At the other end, sophisticated theories can become dogmatic statements by forcing adherence to principles of faith that ignore other schools of thought and practice.

In the case of Zen in China, the five original schools, of which two survived (Soto and Rinzai), were somewhat unified by the common practice of zazen or Zen meditation. In addition, Zen is related to the larger movement of Mahayana Buddhism, which includes Tibetan Buddhism, and that owes its inner coherence to the scholarly writings of Nagarjuna and Vasubhandu. The latter were two major theorists/practitioners/ancestors of the Mahayana who were inspired by magnificent Mahayana sutras (Heart sutra, Lankavatara sutra, Surangama sutra, Vimalakirti sutra, and others).

The element of tradition is important because it constitutes the reference for considerations of legitimacy and authenticity in both psychoanalysis and Buddhism. New generations imbue the tradition with new meaning and develop criteria by which to transform the tradition over time.

Here there is a difference between Kohut and Lacan, for example. Kohut was against Freud and Oedipal theory. Lacan was not against Freud, he studied him closely, and then proceeded to place Freudian theory in a new framework that to a large degree preserves Freud’s insights and logic while amplifying the range and meaning of the theory. The Other has to be carefully used in order to realise the self or the subject and generate enduring permutations/corrections within the theory/teaching.

The first chapter of this book reviews the literature on the psychology of religion as well as the literature on religion and psychoanalysis.

The more specific literature on Zen and psychoanalysis will be considered throughout the book. Although the foreground focus of the book is the relationship between Zen Buddhism and Lacanian psychoanalysis, its content matter will be examined and elucidated against the cultural background of the relationships among tradition, modernity, and postmodernity, and within the larger context of the psychology of religion (which Freud considered an important sister science of psychoanalysis), and the similarities and differences among various psychoanalytic schools. Finally, differences among different forms of Buddhism will also be considered wherever relevant.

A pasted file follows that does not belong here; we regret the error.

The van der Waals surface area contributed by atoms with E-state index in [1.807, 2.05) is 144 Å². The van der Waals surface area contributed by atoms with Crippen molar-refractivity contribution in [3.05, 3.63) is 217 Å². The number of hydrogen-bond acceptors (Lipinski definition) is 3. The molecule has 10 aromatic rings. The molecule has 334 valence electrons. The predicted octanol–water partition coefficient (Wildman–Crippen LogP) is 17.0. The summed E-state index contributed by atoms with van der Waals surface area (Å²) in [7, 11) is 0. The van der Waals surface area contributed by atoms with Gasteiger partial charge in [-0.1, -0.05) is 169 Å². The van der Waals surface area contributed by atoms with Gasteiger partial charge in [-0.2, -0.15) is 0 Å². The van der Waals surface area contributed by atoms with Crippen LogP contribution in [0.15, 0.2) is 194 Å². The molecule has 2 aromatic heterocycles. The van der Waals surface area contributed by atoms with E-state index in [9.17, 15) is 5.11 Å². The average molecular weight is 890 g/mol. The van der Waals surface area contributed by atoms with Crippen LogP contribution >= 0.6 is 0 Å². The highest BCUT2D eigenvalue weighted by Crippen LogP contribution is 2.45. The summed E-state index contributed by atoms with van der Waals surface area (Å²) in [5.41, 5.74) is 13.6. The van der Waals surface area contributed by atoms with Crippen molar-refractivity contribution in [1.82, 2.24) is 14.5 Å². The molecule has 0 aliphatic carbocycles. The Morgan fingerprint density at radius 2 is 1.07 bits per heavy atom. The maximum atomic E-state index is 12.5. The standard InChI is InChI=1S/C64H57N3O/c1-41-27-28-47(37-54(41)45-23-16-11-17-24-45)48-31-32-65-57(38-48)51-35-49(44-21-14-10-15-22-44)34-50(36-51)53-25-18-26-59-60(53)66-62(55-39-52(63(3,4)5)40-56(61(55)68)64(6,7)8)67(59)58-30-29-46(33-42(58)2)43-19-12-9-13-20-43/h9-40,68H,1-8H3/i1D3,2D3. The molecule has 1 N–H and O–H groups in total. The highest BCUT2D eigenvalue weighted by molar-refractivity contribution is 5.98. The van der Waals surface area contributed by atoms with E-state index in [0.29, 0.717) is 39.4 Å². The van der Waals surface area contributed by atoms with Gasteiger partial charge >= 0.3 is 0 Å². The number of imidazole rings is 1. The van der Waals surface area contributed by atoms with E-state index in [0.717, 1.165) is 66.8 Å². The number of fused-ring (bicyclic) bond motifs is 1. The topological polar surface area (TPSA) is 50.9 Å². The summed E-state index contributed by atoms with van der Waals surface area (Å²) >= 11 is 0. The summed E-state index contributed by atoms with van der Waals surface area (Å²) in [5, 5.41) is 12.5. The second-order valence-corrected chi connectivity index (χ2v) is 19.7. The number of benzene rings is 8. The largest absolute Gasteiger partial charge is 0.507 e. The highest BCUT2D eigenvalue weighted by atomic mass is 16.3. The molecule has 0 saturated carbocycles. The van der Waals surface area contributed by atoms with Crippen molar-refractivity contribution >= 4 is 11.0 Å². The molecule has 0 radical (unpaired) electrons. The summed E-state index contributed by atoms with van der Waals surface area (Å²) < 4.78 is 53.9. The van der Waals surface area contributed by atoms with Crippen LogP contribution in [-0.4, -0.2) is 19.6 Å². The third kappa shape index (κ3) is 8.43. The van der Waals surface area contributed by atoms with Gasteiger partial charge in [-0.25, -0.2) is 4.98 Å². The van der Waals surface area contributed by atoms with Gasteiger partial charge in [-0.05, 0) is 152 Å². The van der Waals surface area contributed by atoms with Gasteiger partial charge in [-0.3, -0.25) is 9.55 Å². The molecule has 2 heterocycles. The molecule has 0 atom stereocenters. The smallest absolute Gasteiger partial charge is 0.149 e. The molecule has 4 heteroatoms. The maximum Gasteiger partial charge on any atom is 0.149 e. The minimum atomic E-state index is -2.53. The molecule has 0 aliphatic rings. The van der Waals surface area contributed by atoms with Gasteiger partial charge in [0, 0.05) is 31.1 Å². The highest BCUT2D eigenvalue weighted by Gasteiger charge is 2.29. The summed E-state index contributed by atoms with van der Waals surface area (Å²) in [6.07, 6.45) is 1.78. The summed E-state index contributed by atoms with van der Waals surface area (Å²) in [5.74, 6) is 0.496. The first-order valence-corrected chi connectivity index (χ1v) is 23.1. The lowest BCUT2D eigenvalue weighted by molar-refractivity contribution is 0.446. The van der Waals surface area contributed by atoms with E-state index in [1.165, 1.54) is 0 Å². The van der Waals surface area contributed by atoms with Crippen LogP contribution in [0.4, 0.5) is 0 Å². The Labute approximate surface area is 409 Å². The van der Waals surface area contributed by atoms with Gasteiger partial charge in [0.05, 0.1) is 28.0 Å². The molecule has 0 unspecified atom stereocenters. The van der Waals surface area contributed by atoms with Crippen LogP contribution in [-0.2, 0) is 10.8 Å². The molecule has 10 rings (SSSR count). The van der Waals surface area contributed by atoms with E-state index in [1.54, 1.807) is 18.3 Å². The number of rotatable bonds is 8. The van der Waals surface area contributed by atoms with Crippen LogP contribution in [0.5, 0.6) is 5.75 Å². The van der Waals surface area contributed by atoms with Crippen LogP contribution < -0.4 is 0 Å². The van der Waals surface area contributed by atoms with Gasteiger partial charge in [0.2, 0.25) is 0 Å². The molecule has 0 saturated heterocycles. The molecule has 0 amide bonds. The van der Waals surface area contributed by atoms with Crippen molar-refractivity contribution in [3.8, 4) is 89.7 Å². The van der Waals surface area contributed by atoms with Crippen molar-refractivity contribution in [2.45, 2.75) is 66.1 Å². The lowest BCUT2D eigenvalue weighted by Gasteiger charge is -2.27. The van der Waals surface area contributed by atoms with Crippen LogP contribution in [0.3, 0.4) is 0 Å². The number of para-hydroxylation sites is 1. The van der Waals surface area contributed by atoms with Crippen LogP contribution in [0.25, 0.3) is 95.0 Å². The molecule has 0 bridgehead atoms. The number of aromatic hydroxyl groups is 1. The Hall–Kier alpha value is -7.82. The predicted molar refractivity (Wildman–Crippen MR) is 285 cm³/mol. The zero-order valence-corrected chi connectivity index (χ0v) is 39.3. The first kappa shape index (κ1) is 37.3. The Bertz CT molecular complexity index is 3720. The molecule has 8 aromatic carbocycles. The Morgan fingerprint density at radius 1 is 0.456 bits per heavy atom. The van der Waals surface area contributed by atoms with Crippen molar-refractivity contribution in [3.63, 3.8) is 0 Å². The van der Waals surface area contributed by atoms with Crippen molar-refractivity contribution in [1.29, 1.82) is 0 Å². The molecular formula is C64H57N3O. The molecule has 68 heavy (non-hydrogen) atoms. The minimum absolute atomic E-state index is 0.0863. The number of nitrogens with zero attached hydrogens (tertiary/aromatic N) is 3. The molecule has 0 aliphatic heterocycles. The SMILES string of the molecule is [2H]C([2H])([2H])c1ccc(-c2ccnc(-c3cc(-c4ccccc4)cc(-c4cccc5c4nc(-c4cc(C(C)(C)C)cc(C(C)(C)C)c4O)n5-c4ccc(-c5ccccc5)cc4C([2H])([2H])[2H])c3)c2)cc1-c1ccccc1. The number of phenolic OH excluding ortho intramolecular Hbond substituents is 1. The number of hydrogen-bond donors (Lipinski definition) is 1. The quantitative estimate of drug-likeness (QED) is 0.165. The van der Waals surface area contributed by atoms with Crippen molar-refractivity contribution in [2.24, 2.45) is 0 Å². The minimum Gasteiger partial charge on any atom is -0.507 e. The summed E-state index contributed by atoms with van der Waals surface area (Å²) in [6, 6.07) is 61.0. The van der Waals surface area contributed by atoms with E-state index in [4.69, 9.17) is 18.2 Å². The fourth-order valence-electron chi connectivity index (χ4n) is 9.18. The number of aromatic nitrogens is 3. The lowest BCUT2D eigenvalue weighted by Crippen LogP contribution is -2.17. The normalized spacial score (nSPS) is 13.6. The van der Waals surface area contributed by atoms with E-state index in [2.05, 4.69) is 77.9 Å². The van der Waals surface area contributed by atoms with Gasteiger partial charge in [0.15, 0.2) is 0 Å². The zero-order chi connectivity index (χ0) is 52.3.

The dialogue between psychoanalysis and Buddhism, which begun with Erich Fromm, has become quite popular within English-American culture. It is important to remember that Fromm was a member of the Frankfurt School of critical theory which itself was a basis for the later development of postmodernism and poststructuralism in France.

Fromm had a background in Marxism, social theory, and Talmudic studies, in addition to being a psychoanalyst and having a keen interest in Zen Buddhism. Unfortunately, his humanistic tendencies, and his successful attempt to reach larger audiences (for example, with his book on the art of love), resulted in an unintended watering down of psychoanalysis that may have affected the fate of his work in one or two generations.

Much has been written about the relationship between psychoanalysis and Judaism, and some even criticise psychoanalysis for being a Jewish science. On the other hand, many of the greatest modern scientists and secular intellectuals have been Jewish in the likes of Freud, Marx, and Einstein. In addition, many of the Western teachers of Buddhism are Jewish, and much has also been said about the relationship between Judaism and Buddhism. There is even a term for Jewish Buddhists: “Jew-Bus”. “Jew-Bu” or “Ju-Bu” can be thought of as a neologism or a hermeneutical device built on the homophony between Judah and Buddha (JHBH). Lacan himself was interested in Judaism and Talmudic studies which influenced his work on the Name of the Father despite the Christian history of the concept (as one of the terms of the Trinity). Lacan had a daughter with Sylvia Bataille whose family was Jewish. Roudinesco (1986, p. 147) writes how Lacan went to the police headquarters in occupied Paris and demanded his mistress’s family papers. Once he had them in his hands, he quickly ripped them, although he had promised to bring them back. I myself studied Judaism for a period of ten years, and the products of these studies are reflected in Chapters Five and Six as well as throughout the book.